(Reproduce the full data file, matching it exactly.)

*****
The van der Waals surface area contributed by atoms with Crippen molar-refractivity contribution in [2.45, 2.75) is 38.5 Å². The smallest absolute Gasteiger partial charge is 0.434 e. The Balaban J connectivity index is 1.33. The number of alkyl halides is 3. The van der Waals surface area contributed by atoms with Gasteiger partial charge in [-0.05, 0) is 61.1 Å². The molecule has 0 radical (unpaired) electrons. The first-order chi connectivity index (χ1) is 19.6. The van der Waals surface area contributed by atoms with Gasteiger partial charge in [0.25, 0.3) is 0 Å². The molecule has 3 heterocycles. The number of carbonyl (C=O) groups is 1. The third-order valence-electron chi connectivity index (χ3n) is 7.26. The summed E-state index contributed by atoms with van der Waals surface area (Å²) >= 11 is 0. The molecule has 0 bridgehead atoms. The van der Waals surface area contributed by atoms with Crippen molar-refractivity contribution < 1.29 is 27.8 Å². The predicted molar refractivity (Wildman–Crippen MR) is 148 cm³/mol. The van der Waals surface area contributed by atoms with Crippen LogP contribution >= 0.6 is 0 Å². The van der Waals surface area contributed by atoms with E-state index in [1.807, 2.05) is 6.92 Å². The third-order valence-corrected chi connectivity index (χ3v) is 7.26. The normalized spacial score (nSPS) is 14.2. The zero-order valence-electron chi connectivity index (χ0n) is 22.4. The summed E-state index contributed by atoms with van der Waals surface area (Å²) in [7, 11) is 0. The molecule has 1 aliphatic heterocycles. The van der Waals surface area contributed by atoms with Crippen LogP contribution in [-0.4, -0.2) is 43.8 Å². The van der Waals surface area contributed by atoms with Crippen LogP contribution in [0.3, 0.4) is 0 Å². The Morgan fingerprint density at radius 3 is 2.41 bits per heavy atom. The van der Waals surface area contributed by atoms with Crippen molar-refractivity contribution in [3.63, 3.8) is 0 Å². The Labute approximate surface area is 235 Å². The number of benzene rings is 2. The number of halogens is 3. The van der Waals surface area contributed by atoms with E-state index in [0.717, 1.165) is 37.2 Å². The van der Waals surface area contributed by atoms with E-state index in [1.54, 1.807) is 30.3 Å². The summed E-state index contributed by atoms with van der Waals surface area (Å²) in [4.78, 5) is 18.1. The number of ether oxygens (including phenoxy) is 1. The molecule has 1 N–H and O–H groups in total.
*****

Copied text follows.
The van der Waals surface area contributed by atoms with Crippen molar-refractivity contribution in [2.45, 2.75) is 38.5 Å². The smallest absolute Gasteiger partial charge is 0.434 e. The Balaban J connectivity index is 1.33. The number of alkyl halides is 3. The van der Waals surface area contributed by atoms with Gasteiger partial charge in [-0.05, 0) is 61.1 Å². The molecule has 0 radical (unpaired) electrons. The first-order chi connectivity index (χ1) is 19.6. The van der Waals surface area contributed by atoms with Gasteiger partial charge in [0.25, 0.3) is 0 Å². The molecule has 3 heterocycles. The number of carbonyl (C=O) groups is 1. The third-order valence-electron chi connectivity index (χ3n) is 7.26. The summed E-state index contributed by atoms with van der Waals surface area (Å²) >= 11 is 0. The molecule has 0 bridgehead atoms. The van der Waals surface area contributed by atoms with Crippen molar-refractivity contribution < 1.29 is 27.8 Å². The predicted molar refractivity (Wildman–Crippen MR) is 148 cm³/mol. The van der Waals surface area contributed by atoms with Crippen LogP contribution >= 0.6 is 0 Å². The van der Waals surface area contributed by atoms with E-state index in [1.807, 2.05) is 6.92 Å². The third-order valence-corrected chi connectivity index (χ3v) is 7.26. The normalized spacial score (nSPS) is 14.2. The zero-order valence-electron chi connectivity index (χ0n) is 22.4. The summed E-state index contributed by atoms with van der Waals surface area (Å²) in [7, 11) is 0. The molecule has 1 aliphatic heterocycles. The van der Waals surface area contributed by atoms with Crippen LogP contribution in [-0.4, -0.2) is 43.8 Å². The van der Waals surface area contributed by atoms with Crippen LogP contribution in [0.3, 0.4) is 0 Å². The Morgan fingerprint density at radius 3 is 2.41 bits per heavy atom. The van der Waals surface area contributed by atoms with Crippen molar-refractivity contribution in [3.63, 3.8) is 0 Å². The Labute approximate surface area is 235 Å². The number of benzene rings is 2. The number of halogens is 3. The van der Waals surface area contributed by atoms with E-state index in [0.717, 1.165) is 37.2 Å². The van der Waals surface area contributed by atoms with E-state index in [1.54, 1.807) is 30.3 Å². The summed E-state index contributed by atoms with van der Waals surface area (Å²) in [4.78, 5) is 18.1. The number of ether oxygens (including phenoxy) is 1. The molecule has 1 N–H and O–H groups in total.